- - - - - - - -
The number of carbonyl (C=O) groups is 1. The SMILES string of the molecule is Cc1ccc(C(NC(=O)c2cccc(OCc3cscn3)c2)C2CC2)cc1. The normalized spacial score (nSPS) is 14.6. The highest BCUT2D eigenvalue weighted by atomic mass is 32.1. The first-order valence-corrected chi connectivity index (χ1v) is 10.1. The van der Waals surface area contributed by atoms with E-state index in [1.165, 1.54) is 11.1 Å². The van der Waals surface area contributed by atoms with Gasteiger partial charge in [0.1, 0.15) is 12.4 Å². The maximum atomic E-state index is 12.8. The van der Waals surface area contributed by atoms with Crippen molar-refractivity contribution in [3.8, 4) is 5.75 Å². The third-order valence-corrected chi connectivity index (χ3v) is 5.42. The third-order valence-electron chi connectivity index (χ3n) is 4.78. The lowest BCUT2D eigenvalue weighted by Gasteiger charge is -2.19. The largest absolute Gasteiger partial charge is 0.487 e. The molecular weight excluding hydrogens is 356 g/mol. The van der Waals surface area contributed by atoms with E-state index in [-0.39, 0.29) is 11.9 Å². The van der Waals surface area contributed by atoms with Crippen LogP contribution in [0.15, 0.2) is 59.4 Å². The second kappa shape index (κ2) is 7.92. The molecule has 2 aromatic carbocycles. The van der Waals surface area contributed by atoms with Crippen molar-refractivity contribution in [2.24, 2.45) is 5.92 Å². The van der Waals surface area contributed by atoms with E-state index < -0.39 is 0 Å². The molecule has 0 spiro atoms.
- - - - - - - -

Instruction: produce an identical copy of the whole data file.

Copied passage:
The number of carbonyl (C=O) groups is 1. The SMILES string of the molecule is Cc1ccc(C(NC(=O)c2cccc(OCc3cscn3)c2)C2CC2)cc1. The normalized spacial score (nSPS) is 14.6. The highest BCUT2D eigenvalue weighted by atomic mass is 32.1. The first-order valence-corrected chi connectivity index (χ1v) is 10.1. The van der Waals surface area contributed by atoms with E-state index in [1.165, 1.54) is 11.1 Å². The van der Waals surface area contributed by atoms with Gasteiger partial charge in [0.1, 0.15) is 12.4 Å². The maximum atomic E-state index is 12.8. The van der Waals surface area contributed by atoms with Crippen molar-refractivity contribution in [3.8, 4) is 5.75 Å². The third-order valence-corrected chi connectivity index (χ3v) is 5.42. The third-order valence-electron chi connectivity index (χ3n) is 4.78. The lowest BCUT2D eigenvalue weighted by Gasteiger charge is -2.19. The largest absolute Gasteiger partial charge is 0.487 e. The molecular weight excluding hydrogens is 356 g/mol. The van der Waals surface area contributed by atoms with E-state index in [-0.39, 0.29) is 11.9 Å². The van der Waals surface area contributed by atoms with Crippen LogP contribution in [0.15, 0.2) is 59.4 Å². The second kappa shape index (κ2) is 7.92. The molecule has 2 aromatic carbocycles. The van der Waals surface area contributed by atoms with Crippen molar-refractivity contribution in [2.24, 2.45) is 5.92 Å². The van der Waals surface area contributed by atoms with E-state index < -0.39 is 0 Å². The molecule has 0 spiro atoms.